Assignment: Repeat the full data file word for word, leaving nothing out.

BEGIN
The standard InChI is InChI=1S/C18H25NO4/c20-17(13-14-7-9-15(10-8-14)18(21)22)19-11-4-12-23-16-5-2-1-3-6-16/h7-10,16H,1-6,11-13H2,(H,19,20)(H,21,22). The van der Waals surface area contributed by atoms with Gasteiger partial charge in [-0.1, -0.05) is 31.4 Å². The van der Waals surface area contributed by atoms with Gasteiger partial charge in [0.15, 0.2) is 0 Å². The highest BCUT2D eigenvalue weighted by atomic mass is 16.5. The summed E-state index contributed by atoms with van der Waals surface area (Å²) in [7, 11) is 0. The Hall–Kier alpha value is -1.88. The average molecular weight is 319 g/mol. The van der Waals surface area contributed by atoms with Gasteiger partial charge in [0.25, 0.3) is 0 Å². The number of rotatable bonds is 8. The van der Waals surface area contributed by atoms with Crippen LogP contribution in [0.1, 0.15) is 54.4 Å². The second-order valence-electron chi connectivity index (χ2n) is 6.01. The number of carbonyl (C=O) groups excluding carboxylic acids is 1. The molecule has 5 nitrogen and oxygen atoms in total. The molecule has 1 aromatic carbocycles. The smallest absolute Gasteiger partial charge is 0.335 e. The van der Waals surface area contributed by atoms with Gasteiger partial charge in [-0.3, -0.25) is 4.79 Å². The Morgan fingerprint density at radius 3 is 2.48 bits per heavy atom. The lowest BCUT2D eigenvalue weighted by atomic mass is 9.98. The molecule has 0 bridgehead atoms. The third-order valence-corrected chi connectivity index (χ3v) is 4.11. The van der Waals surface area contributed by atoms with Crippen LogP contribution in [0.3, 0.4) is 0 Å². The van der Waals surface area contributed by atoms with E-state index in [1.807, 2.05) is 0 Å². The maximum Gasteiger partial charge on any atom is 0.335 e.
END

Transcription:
The standard InChI is InChI=1S/C18H25NO4/c20-17(13-14-7-9-15(10-8-14)18(21)22)19-11-4-12-23-16-5-2-1-3-6-16/h7-10,16H,1-6,11-13H2,(H,19,20)(H,21,22). The van der Waals surface area contributed by atoms with Gasteiger partial charge in [-0.1, -0.05) is 31.4 Å². The van der Waals surface area contributed by atoms with Gasteiger partial charge in [0.15, 0.2) is 0 Å². The highest BCUT2D eigenvalue weighted by atomic mass is 16.5. The summed E-state index contributed by atoms with van der Waals surface area (Å²) in [7, 11) is 0. The Hall–Kier alpha value is -1.88. The average molecular weight is 319 g/mol. The van der Waals surface area contributed by atoms with Gasteiger partial charge in [0.25, 0.3) is 0 Å². The number of rotatable bonds is 8. The van der Waals surface area contributed by atoms with Crippen LogP contribution in [0.1, 0.15) is 54.4 Å². The second-order valence-electron chi connectivity index (χ2n) is 6.01. The number of carbonyl (C=O) groups excluding carboxylic acids is 1. The molecule has 5 nitrogen and oxygen atoms in total. The molecule has 1 aromatic carbocycles. The smallest absolute Gasteiger partial charge is 0.335 e. The van der Waals surface area contributed by atoms with Gasteiger partial charge in [-0.3, -0.25) is 4.79 Å². The Morgan fingerprint density at radius 3 is 2.48 bits per heavy atom. The lowest BCUT2D eigenvalue weighted by atomic mass is 9.98. The molecule has 0 bridgehead atoms. The third-order valence-corrected chi connectivity index (χ3v) is 4.11. The van der Waals surface area contributed by atoms with Crippen LogP contribution in [0.3, 0.4) is 0 Å². The van der Waals surface area contributed by atoms with E-state index in [1.807, 2.05) is 0 Å². The maximum Gasteiger partial charge on any atom is 0.335 e.